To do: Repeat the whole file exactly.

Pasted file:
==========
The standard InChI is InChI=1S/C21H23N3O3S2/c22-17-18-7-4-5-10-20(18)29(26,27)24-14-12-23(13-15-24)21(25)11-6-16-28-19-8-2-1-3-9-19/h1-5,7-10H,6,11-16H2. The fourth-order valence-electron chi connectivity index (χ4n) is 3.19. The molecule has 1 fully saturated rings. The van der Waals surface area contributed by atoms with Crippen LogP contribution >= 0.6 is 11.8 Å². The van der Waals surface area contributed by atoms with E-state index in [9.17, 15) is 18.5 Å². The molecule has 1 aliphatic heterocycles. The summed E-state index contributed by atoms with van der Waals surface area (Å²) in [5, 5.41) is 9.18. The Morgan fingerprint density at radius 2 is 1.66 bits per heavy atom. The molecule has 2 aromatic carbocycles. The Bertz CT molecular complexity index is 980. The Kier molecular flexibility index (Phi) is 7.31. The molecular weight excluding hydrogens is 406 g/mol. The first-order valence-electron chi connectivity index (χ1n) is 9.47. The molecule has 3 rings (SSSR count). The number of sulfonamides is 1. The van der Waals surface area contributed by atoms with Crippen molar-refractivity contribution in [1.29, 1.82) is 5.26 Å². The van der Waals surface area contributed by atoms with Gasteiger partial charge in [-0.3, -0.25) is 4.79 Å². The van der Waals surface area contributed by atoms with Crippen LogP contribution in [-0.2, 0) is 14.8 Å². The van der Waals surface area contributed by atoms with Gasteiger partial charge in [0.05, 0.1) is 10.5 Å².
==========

The standard InChI is InChI=1S/C21H23N3O3S2/c22-17-18-7-4-5-10-20(18)29(26,27)24-14-12-23(13-15-24)21(25)11-6-16-28-19-8-2-1-3-9-19/h1-5,7-10H,6,11-16H2. The fourth-order valence-electron chi connectivity index (χ4n) is 3.19. The molecule has 1 fully saturated rings. The van der Waals surface area contributed by atoms with Crippen LogP contribution >= 0.6 is 11.8 Å². The van der Waals surface area contributed by atoms with E-state index in [9.17, 15) is 18.5 Å². The molecule has 1 aliphatic heterocycles. The summed E-state index contributed by atoms with van der Waals surface area (Å²) in [5, 5.41) is 9.18. The Morgan fingerprint density at radius 2 is 1.66 bits per heavy atom. The molecule has 2 aromatic carbocycles. The Bertz CT molecular complexity index is 980. The Kier molecular flexibility index (Phi) is 7.31. The molecular weight excluding hydrogens is 406 g/mol. The first-order valence-electron chi connectivity index (χ1n) is 9.47. The molecule has 3 rings (SSSR count). The number of sulfonamides is 1. The van der Waals surface area contributed by atoms with Crippen molar-refractivity contribution in [1.29, 1.82) is 5.26 Å². The van der Waals surface area contributed by atoms with Gasteiger partial charge in [-0.3, -0.25) is 4.79 Å². The van der Waals surface area contributed by atoms with Crippen LogP contribution in [-0.2, 0) is 14.8 Å². The van der Waals surface area contributed by atoms with Gasteiger partial charge in [0.05, 0.1) is 10.5 Å².